NELSON HARMONIC SOCIETY.
The fifth Concert of the above Society took place last Thursday evening in the Provincial Hall, which was courteously placed at the disposal of the Committee for that purpose, an arrangement which appeared to give general satisfaction, for its larger space than the Masonic Hall, hitherto used, allowed very many more admissions to be issued, which secured a numerous audience, Beveral of whom would otherwise have been precluded from having the pleasure of hearing the musical amateurs of Nelson. The selections for the 'evening consisted of portions of Mendelssohn's Oratorio of St. Paul, which occupied the first port ; the second consisting of a selection of secular music. The two airs in the first part, for soprano and soprano secundo voices, were faithfully and artistically rendered ; and, although it is not the fashion for the audience to applaud in the sacred portion of the performance, the fair songstresses may well be content with the subdued buzz of admiration which followed the conclusion of each air. Indeed, the whole of the first part, though somewhat heavy, was given effectively, and each performer did her or his best to do justice to the efficient training of Mr. Walcot, the Society's able conductor. It would be invidious were we to criticize each performer, but we may fairly mention the song with flute obligato accompaniment, Bishop's duet of "As it fell upon a day," and the " Mocking-bird," with chorus ; nothing better could have been wished than the finished style in which they were given. The fantasia for the piano, so ably performed by our fair pianist, was a great treat, for style and delicacy of touch, with perfectly distinct articulation of each note, in passages which have exceedingly puzzled us to understand how they could have been produced so rapidly, yet so truly. We heartily congratulate the Society on the st ady progress it is making, and trust ere long to hear that another musical treat is in preparation. We cannot but observe that the fittings of the platform and lighting of the Hall were exceedingly good, reflecting much credit on the activity and good taste of the committee and their painstaking secretary.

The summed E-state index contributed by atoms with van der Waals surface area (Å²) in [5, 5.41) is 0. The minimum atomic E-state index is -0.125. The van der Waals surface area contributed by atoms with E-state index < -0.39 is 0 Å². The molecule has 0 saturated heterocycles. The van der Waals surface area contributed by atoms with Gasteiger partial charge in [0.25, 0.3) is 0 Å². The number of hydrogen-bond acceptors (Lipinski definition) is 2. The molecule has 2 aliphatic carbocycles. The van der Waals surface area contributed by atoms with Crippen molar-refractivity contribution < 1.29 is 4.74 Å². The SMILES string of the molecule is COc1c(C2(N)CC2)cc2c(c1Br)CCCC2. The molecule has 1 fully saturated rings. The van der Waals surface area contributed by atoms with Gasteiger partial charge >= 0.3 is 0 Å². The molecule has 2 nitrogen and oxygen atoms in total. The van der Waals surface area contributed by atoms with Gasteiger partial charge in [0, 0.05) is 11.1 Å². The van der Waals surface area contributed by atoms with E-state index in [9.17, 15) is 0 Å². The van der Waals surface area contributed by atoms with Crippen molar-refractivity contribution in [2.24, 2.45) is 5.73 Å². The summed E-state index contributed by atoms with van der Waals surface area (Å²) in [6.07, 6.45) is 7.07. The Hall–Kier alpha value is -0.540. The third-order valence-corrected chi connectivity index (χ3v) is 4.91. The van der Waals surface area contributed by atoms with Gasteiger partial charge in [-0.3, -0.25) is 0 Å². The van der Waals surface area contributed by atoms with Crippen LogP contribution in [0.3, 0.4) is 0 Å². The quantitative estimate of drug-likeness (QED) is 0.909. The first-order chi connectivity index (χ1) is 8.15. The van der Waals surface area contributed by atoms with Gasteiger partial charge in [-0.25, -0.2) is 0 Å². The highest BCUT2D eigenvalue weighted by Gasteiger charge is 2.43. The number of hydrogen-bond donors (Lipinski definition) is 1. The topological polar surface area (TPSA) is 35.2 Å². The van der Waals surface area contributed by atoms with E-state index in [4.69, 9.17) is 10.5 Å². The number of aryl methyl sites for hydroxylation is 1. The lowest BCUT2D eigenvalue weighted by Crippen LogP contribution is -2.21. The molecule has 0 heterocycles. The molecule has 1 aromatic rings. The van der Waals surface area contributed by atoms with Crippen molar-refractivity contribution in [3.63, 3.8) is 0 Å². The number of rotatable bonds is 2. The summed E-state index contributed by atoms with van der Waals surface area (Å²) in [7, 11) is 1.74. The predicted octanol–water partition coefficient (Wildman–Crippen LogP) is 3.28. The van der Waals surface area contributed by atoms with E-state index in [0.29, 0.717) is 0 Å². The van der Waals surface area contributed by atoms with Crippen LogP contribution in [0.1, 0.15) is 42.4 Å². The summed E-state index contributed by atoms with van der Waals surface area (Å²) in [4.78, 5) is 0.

House of Representatives.— The election of a representative to the General Assembly for the suburban districts, to supply the vacancy caused by the resignation of J. B. Wetiyss, Esq., took place in the school house, Stoke, on Thursday last. W. Wells, Esq., was proposed by Mr. Pollock, and seconded by Mr. W. R. Nicholson, and, there being no other candidate, was declared duly elected. Mr. Wells, in returning thanks, referred to the terms of peace recently offered by the Governor to the natives, which he stated received his full approval, and he hoped the time had now arrived when the natives would be taught that they were equally bound, with the European colonists, to respect law and order.
Provincial Council Dinner.— The Members of the Provincial Council, at the close of the session on Tuesday last, dined together at the Wakatu hotel, where an excellent repast was served up by Mr. Mills. In the absence of the Speaker, caused by a domestic bereavement, Mr. Elliott took the chair, Mr. Parker acting as vice-chairman. All the members of the Council in town at the time were present, except Dr. Renwick, who was kept away by professional duties ; his Honour the Superintendent was present by invitation, as was also the highlyrespected Clerk of the Council, G. White, Esq. The agreeable feature of the evening was the absence of all personal acerbity between those who are known as political opponents, which is, in fact, a marked feature in Nelson political life.
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NELSON HARMONIC SOCIETY., Nelson Examiner and New Zealand Chronicle, Volume XX, Issue 53, 22 June 1861
NELSON HARMONIC SOCIETY. Nelson Examiner and New Zealand Chronicle, Volume XX, Issue 53, 22 June 1861
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